Yeee ha.... finally got a Walker.


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Ferret
August 10, 2006, 02:32 PM
Well. Its mine when I go pick it up. A smidge over $200 out of the door and its Uberti.

I cant wait to stoke the fire on this one and let it rip. The neighbours already think I shoot 'hand cannons', wonder what they will think when I let it rip with DOUBLE my usual 30gr charge!!

Whats the max charge this will take, with wad and ball? and does anyone know what the average speed at say 5ft from muzzle will be with maximum charge? I dont want to get near the SASS pistol cut off (1000fps)

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hillbilly
August 10, 2006, 02:35 PM
With a BP revolver, especially one like the Walker, the "maximum" charge is only limited by the amount of space in the cylinder.

If you can squeeze the ball in atop, and effectively seal the chamber, whatever you've got in there is the "maximum charge."

Boom!

hillbilly

sundance44s
August 10, 2006, 03:00 PM
Boy thats one that`ll make ya grin every time ya cock the hammer back .:D

mec
August 10, 2006, 03:28 PM
it'll hold 60 grains under a ball.
http://www.thehighroad.org/attachment.php?attachmentid=32065&d=1133484116
The lever will drop down but it doesn't matter. Tape or rubber band it in place.

Ferret
August 10, 2006, 06:55 PM
Thanks Mec... a pic is worth 1000 words... especially when you put the load data on it... grin

Finally read your latest in Guns mag... excellent. Educating people that there were in fact some very good guns before auto loaders and half moon clips!

mec
August 10, 2006, 07:04 PM
the GUNs that came today has one about Patersons in it.

dwave
August 10, 2006, 08:26 PM
Man, I want to get a walker too, but I think I am going to get a dragoon first. I want one of all of them anyways! :) Have fun with it.

Peter M. Eick
August 10, 2006, 09:52 PM
http://pages.sbcglobal.net/eickpm/shot1.jpg


They are a heck of a lot of fun to shoot also! Here is 60 grns of pyrodex. A lot more accurate then I would have expected and more of a push then recoil.

Duncaninfrance
August 11, 2006, 03:36 AM
The lever will drop down but it doesn't matter. Tape or rubber band it in place.

Why is that Mec? Seems to me like a flawed design in the original or was it supposed to do that and if so, why?

I always ask the questions others want the answers to :confused:
Duncan

Plink
August 11, 2006, 04:37 AM
Duncan, the originals did it too. It's a design flaw that has carried on. It shows that the modern guns are pretty close to the originals. Personally, I'd like to see a solution to it, but then again, it is historically accurate.

mec
August 11, 2006, 07:38 AM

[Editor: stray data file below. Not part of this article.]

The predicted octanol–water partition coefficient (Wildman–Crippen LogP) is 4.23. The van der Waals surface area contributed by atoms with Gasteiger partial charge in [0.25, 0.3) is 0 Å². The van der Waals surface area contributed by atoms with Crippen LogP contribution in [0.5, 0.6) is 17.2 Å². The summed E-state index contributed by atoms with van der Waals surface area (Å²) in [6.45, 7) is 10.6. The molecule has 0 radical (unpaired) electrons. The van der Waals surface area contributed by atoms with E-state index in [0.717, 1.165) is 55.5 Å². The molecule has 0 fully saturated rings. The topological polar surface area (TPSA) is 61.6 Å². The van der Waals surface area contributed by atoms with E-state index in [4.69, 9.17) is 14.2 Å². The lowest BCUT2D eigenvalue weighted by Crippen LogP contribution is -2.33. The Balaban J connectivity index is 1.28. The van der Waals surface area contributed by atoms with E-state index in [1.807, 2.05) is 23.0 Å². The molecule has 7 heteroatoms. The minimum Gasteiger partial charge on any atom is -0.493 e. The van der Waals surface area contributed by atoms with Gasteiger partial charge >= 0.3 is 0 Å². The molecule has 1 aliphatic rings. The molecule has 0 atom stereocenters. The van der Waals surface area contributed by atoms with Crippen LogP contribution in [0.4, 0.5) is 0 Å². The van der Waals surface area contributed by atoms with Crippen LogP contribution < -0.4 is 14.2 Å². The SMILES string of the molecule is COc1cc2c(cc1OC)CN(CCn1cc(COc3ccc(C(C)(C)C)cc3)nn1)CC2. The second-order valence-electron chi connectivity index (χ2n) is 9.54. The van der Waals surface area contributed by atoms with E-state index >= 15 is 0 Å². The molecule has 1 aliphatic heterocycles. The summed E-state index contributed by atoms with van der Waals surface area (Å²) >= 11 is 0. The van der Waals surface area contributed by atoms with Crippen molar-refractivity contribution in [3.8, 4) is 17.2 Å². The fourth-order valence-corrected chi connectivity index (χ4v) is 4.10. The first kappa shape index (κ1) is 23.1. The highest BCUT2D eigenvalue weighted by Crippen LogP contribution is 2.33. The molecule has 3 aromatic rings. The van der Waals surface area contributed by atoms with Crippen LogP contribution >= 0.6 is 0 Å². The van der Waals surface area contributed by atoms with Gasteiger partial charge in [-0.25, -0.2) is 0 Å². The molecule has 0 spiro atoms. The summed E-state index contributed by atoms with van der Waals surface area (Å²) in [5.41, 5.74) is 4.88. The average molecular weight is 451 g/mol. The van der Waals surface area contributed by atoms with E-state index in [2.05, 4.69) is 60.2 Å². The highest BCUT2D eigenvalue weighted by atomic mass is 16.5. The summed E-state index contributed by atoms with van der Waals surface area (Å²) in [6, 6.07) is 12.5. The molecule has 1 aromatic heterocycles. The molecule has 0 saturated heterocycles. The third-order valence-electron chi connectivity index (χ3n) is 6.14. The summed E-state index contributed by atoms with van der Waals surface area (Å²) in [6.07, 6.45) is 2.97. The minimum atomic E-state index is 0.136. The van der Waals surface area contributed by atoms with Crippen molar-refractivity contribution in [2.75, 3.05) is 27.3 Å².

exactly. they used the same depending springy peg as on the Patersons. that set up works on the low recoil small bores but not on the walker. Ive read posts by one guy who cut a deeper notch to make it stick better but don't know how long such a fix would work. It also required extra manipulaton to unlatch the lever. The entire run of Walkers consisted of 1100 units made under time constraints. The "transition" or Whitneyville dragoons were the first post walker revolvers and they had front latches on the lever.

Dave P
August 11, 2006, 08:21 AM
I want one too!!

$200 sounds like a great price.

Third_Rail
August 11, 2006, 09:46 AM
FWIW, we have them for $270 in the group buy. Don't know how you got one for $200, though!

mec
August 11, 2006, 10:07 AM
Results will vary but seem consistent between our two Walkers. The traditional Picket bullet worked surprisingly well but I had to cone the loading stem and bevel the base of the bullet.
140 Grain Ball Charge Velocity Extreme Spread {5}
55 Goex FFFg 1001 fps 54
60 Goex FFFg 1115 fps 46
60 Gr./Vol. Pyrodex P 1221 44
60 Gr./Vol. A Pioneer 974 80
60 Gr/Vol Swiss FFF 1278 53
55 FFg 956 46
60 Gr./Vol. PyrodexRS 1045 35
37 Gr./Vol. H 777 1201 72

200 Grain Lee Bullet
40 FFFg 927 40
45 Swiss FFFg 1074 33
45Gr/Vol Pyrodex P 1087 47

170Grain Original Pattern Picket Bullet
40 Grains Swiss FFFg 1031 36
Energy 402 ft/lbs
45 Grains Goex FFFg 1026 84
45 Grains Swiss FFFg 1158 35
506 ft/lbs
45 Gr/vol. Pyrodex P 1035 57
http://www.thehighroad.org/attachment.php?attachmentid=43387&stc=1&d=1155305155
Bullets include original form picket bullet from dixie mould and some Civil war surplus bullets in the 240-246 grain range. These were for the later dragoons.

Yankee John
August 11, 2006, 10:50 AM
Here is a pic of how I slightly modified the latch spring on my ASM Walker to keep the lever from dropping (The latch spring is a Dixie Gunworks replacement for the ASM part that broke).

The lever now stays up with 50 gr. Pyrodex P loads!

Hope this helps,

mec
August 11, 2006, 12:06 PM
a neat job

Peter M. Eick
August 12, 2006, 08:30 AM